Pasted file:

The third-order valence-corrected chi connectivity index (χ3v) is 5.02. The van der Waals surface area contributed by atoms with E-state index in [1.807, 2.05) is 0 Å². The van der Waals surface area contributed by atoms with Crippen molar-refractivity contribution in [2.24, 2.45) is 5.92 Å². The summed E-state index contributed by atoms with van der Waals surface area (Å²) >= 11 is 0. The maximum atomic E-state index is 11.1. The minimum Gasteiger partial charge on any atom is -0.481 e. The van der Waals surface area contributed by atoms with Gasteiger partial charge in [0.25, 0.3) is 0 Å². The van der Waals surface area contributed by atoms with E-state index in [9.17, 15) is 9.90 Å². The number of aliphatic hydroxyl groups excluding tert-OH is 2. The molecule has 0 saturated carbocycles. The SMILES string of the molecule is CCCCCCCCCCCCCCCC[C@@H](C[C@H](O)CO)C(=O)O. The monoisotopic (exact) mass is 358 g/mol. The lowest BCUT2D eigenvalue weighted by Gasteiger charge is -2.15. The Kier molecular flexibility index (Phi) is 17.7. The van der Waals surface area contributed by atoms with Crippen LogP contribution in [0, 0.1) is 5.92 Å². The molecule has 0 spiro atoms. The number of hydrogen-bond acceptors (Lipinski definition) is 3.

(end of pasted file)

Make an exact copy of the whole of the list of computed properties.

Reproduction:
The third-order valence-corrected chi connectivity index (χ3v) is 5.02. The van der Waals surface area contributed by atoms with E-state index in [1.807, 2.05) is 0 Å². The van der Waals surface area contributed by atoms with Crippen molar-refractivity contribution in [2.24, 2.45) is 5.92 Å². The summed E-state index contributed by atoms with van der Waals surface area (Å²) >= 11 is 0. The maximum atomic E-state index is 11.1. The minimum Gasteiger partial charge on any atom is -0.481 e. The van der Waals surface area contributed by atoms with Gasteiger partial charge in [0.25, 0.3) is 0 Å². The van der Waals surface area contributed by atoms with E-state index in [9.17, 15) is 9.90 Å². The number of aliphatic hydroxyl groups excluding tert-OH is 2. The molecule has 0 saturated carbocycles. The SMILES string of the molecule is CCCCCCCCCCCCCCCC[C@@H](C[C@H](O)CO)C(=O)O. The monoisotopic (exact) mass is 358 g/mol. The lowest BCUT2D eigenvalue weighted by Gasteiger charge is -2.15. The Kier molecular flexibility index (Phi) is 17.7. The van der Waals surface area contributed by atoms with Crippen LogP contribution in [0, 0.1) is 5.92 Å². The molecule has 0 spiro atoms. The number of hydrogen-bond acceptors (Lipinski definition) is 3.